Easy to use with a compact size that takes up little space on your stem or handlebars, and a 12-month battery life, the Wahoo Elemnt Mini is a good choice for cyclists that don't need advanced data and just want to know how far and fast they've been. Syncing with a smartphone provides detailed route analysis for post-ride geekery plus a few more useful features.
Out of the box, the Elemnt Mini is easy to set up. You get a quarter turn mount with two cable ties that attach to the handlebar or stem. The clamp is secure but I'd rather see reusable rubber bands to make it easier to swap from one bike to another. Though it's not strictly compatible with Garmin mounts, with a bit of effort the Wahoo will fit into one, though removing it from said mount is a bit trickier than normal.
Also in the box is a speed sensor. Fit it to front wheel and connect to the Elemnt Mini and you have a perfectly usable standalone computer that provides the basic metrics such as speed and distance. If that's all you need from a cycle computer the Elemnt Mini does a fine job, though there are significantly cheaper options if that's all you want to record from your ride.
If you always ride with a smartphone in your jersey pocket, and who doesn't these days, then the Elemnt Mini can be paired with the dedicated and free Elemnt app to open up more features. And this is where the Elemnt Mini gets interesting.
The app syncs seamlessly with the Elemnt Mini and uses your smartphone's GPS to pull together plenty of data from your ride, and your ride can be shared easily to your favourite ride tracking website such as Strava, TrainingPeaks or MapMyRide.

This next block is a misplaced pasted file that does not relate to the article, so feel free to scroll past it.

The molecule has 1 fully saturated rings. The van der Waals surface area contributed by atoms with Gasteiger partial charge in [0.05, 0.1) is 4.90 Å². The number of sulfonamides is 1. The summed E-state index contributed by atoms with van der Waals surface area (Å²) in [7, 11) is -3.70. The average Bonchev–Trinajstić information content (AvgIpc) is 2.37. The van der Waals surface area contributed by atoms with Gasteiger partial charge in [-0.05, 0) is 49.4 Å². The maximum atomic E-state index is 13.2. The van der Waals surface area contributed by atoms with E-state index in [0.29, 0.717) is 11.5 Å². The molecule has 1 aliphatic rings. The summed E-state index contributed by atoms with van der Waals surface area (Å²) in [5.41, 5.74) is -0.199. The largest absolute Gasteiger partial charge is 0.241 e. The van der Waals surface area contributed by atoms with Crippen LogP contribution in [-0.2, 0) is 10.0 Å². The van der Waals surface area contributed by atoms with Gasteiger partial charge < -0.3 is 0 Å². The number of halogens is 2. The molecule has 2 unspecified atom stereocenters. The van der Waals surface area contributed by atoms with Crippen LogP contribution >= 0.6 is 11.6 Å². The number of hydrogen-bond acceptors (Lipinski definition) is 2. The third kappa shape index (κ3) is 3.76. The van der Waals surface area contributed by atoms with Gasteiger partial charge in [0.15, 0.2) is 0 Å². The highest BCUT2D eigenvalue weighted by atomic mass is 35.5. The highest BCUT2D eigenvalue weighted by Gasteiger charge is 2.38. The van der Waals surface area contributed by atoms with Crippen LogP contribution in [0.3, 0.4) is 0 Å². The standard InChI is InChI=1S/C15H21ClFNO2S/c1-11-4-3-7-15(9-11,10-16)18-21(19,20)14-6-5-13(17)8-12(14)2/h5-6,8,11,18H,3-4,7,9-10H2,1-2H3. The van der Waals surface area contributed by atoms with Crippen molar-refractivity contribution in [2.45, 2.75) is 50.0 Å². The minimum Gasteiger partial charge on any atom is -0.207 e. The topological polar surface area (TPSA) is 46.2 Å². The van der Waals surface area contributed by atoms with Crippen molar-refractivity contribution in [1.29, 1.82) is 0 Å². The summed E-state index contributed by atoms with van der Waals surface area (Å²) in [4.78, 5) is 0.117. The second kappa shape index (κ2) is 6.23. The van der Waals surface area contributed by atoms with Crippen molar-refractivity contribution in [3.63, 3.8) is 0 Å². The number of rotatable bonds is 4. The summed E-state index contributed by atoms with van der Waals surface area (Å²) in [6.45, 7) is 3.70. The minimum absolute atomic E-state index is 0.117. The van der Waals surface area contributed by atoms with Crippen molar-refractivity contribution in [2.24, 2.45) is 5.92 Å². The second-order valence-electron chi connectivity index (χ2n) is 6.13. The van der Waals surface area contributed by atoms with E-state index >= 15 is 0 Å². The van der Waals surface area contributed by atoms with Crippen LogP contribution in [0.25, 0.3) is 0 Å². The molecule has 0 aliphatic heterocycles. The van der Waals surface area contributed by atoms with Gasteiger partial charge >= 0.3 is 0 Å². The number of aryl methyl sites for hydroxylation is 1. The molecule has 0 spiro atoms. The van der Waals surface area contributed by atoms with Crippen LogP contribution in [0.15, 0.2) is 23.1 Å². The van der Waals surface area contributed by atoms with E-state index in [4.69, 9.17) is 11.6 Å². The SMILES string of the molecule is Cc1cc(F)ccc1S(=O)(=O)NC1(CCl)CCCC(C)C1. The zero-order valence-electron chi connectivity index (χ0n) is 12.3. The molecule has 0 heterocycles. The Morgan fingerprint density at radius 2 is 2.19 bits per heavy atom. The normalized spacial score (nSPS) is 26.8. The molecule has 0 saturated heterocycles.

Connected to a smartphone and with the app fired up, the Elemnt Mini effectively acts as a monitor for your smartphone. I didn't notice any noticeable extra drain on the battery of my phone during a ride of a couple of hours, and being able to look at the ups and downs of my route after a ride while tracking my speed and pace (via average speed) during a ride is a good combination.
There's more on offer than just tracking your route using GPS; hooking the Elemnt Mini up to a smartphone opens up more useful features. You can receive notifications of incoming calls and read text messages, and while some cyclists will undoubtedly moan at this intrusion on their feeling of escapism blah blah... I actually found it a useful feature as I could screen calls for importance and get the gist of a text message without having to dig my phone out of my pocket, which means less stopping and more pedalling.
You can also make use of Live Track. This feature sends a special code to a friend, partner or family member so they can track your ride. Sadly, no one showed any interest in following my regular lunchtime rides so I wasn't able to test out this feature, but it's there if your loved ones need this sort of safety net.
By default, the Elemnt Mini provides two data screens. The first shows your current speed, distance and time, a second screen shows lap time, speed and distance, handy for intervals and timing climbs or particular sections of a training loop. At the end of a ride, you get a summary screen showing your total time, distance and average speed. A small clock and Bluetooth symbol are permanently displayed in the top left corner.